Water resources are of great importance to ensure the world’s needs, including for agriculture, industrial and domestic usage, as well as for other environmental systems. However, the availability of water resources is being limited in many countries around the world, especially in arid and semi-arid regions due to climate change, population increase, and irrigation expansion that affects socio-economic development and food security. In Southern Mediterranean regions, the degree of water scarcity and drought conditions may also increase the pressure on water resources [1,2]. In addition, these areas are characterized by low precipitation with irregular spatiotemporally distribution and high evaporation. This controls the streamflow process that present a paramount component for understanding and monitoring the quality and quantity of the water supply [3,4]. Therefore, improving streamflow prediction in arid and semi-arid regions is a challenging task for sustainable water resources management and watershed planning, because it has provided valuable statistics to decision-makers for the assignment of accessible water for different purposes, particularly for the agriculture sector [5]. This is the case in the Oum Er-Rbia river basin, which serves as one of the heartbeats of hydroelectric and irrigation networks in the kingdom [6]. Successful and efficient water resources management require accurate and timely streamflow information. In this context, numerous methods have been used to estimate the streamflow at gauged or poorly gauged watershed involving empirical, physical, conceptual, and data-driven methods [7]. Empirical models rely only on the information based on existing data, without taking into account the characteristics of hydrological processes [8]. Physical and conceptual models may be two of the best hydrological models to simulate streamflow [9], but they need considerable parameters and require more effort to construct [10]. Therefore, data-driven approaches, including machine learning and deep learning, have been revolutionary tools in the watershed planning process. They have largely improved streamflow simulation with no requirement of physical and underlying processes [11].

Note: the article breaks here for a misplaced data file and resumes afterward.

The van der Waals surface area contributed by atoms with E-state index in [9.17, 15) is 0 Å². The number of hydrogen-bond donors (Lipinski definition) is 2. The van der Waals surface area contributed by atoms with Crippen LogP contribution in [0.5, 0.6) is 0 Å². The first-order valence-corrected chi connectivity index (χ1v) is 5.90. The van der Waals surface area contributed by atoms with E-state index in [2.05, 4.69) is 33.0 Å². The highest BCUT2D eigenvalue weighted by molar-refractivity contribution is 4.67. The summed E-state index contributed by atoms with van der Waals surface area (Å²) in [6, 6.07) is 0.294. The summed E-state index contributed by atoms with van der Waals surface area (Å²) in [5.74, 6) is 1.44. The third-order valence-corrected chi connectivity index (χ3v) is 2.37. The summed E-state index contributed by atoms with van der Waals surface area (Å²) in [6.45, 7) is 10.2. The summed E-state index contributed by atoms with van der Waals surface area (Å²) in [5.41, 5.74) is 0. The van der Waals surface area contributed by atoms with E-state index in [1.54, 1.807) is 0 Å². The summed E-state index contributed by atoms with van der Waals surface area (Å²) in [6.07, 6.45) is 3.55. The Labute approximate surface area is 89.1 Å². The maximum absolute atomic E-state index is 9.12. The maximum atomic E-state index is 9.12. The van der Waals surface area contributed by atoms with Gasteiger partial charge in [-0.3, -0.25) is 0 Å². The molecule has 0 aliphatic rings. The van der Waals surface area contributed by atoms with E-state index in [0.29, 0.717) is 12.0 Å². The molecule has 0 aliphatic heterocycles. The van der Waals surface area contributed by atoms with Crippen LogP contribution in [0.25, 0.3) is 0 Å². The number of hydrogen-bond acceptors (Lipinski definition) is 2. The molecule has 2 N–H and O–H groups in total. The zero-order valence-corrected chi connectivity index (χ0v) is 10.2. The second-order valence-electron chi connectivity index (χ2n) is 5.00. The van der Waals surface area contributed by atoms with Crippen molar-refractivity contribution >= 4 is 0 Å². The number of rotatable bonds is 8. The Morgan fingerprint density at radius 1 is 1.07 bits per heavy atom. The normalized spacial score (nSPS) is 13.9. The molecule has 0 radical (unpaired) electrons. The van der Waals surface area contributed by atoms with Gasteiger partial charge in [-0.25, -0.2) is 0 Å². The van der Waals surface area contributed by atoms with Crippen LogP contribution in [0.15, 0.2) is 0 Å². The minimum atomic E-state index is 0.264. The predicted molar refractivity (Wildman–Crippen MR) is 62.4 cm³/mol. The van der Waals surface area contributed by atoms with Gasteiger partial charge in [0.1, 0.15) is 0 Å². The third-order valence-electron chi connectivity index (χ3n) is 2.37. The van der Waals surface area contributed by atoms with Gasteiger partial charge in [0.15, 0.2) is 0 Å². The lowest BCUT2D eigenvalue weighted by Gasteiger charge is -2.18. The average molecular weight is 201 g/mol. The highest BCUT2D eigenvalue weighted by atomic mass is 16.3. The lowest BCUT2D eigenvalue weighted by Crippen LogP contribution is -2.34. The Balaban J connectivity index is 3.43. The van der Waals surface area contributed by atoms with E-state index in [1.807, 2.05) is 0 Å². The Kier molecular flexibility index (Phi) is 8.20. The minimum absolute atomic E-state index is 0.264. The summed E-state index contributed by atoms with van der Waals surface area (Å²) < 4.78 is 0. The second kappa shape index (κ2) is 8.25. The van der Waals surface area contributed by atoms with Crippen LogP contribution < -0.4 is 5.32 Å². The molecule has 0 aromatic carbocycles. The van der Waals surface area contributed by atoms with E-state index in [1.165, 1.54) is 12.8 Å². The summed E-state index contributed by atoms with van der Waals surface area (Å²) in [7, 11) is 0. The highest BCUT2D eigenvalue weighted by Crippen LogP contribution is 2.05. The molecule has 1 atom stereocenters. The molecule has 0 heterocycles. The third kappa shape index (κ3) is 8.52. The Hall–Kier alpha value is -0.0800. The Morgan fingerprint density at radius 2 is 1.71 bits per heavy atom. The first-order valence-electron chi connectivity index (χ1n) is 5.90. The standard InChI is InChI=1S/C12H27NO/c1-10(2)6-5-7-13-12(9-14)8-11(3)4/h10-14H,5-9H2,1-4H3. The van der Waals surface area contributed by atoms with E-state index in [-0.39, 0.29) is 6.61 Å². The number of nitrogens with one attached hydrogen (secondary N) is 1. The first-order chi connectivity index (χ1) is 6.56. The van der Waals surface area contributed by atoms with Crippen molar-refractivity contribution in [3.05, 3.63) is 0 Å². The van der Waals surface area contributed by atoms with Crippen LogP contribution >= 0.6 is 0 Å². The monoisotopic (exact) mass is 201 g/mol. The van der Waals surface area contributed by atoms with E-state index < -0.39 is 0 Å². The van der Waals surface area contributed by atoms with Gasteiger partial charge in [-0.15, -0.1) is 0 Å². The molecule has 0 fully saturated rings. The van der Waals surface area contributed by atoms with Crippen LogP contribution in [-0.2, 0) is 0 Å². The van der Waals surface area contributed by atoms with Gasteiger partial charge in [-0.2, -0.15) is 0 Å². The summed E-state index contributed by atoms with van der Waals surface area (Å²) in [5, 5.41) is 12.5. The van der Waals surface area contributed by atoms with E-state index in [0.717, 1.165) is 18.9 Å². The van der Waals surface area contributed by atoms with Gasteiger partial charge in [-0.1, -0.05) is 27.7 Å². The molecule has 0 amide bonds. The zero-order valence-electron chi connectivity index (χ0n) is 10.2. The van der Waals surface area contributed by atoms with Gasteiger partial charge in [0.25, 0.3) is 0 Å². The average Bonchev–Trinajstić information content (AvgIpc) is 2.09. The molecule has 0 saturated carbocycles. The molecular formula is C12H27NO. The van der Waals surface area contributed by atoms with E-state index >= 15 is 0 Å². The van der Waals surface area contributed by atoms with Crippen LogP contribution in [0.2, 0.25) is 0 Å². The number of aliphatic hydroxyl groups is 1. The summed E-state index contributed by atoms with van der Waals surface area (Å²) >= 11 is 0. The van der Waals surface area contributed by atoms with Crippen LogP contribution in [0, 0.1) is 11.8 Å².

For machine learning, Support Vector Machine (SVM), regression trees and Artificial Neural Networks (ANNs) are the popular tools utilized to build prediction models, which have definitely improved their ability to solve regression issues [12,13]. For streamflow simulation, several studies have been carried out to thoroughly evaluate the methods mentioned. For example, Hadi and Tombul [14] indicated that ANN performs better than SVM to predict streamflow on a daily scale with different physical characteristics. On the other hand, Parisouj et al. [15] revealed that machine learning models achieve favorable performance, especially the SVR, in a daily and monthly time step in different climatic zones. Besides, the reason behind the higher accuracy in each model is due to the input feature and training data, or to the model structure that can affect the selection of the accurate one. Indeed, traditional machine learning algorithms have a simple structure and less data requirement, but ANN and SVR are quite inefficient to capture the series’ information in the input data, which is required for handling with the sequence variable [16].